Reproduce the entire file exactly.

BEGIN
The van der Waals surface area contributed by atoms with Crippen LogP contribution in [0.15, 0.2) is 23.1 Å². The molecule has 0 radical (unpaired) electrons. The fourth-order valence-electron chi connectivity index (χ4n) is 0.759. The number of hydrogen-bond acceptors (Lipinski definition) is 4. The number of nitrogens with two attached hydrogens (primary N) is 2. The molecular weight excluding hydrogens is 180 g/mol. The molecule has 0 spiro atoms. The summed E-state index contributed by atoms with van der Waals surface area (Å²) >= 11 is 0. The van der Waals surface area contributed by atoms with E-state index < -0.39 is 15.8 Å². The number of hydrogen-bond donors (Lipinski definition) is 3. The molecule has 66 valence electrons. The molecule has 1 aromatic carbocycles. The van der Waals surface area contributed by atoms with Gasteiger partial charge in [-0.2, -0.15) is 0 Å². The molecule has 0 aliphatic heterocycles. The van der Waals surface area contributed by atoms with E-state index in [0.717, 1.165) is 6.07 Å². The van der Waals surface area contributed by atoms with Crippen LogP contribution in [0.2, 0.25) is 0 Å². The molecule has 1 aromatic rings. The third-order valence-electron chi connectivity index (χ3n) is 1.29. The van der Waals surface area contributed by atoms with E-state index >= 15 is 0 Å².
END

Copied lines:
The van der Waals surface area contributed by atoms with Crippen LogP contribution in [0.15, 0.2) is 23.1 Å². The molecule has 0 radical (unpaired) electrons. The fourth-order valence-electron chi connectivity index (χ4n) is 0.759. The number of hydrogen-bond acceptors (Lipinski definition) is 4. The number of nitrogens with two attached hydrogens (primary N) is 2. The molecular weight excluding hydrogens is 180 g/mol. The molecule has 0 spiro atoms. The summed E-state index contributed by atoms with van der Waals surface area (Å²) >= 11 is 0. The van der Waals surface area contributed by atoms with E-state index < -0.39 is 15.8 Å². The number of hydrogen-bond donors (Lipinski definition) is 3. The molecule has 66 valence electrons. The molecule has 1 aromatic carbocycles. The van der Waals surface area contributed by atoms with Gasteiger partial charge in [-0.2, -0.15) is 0 Å². The molecule has 0 aliphatic heterocycles. The van der Waals surface area contributed by atoms with E-state index in [0.717, 1.165) is 6.07 Å². The van der Waals surface area contributed by atoms with Crippen LogP contribution in [0.2, 0.25) is 0 Å². The molecule has 1 aromatic rings. The third-order valence-electron chi connectivity index (χ3n) is 1.29. The van der Waals surface area contributed by atoms with E-state index >= 15 is 0 Å².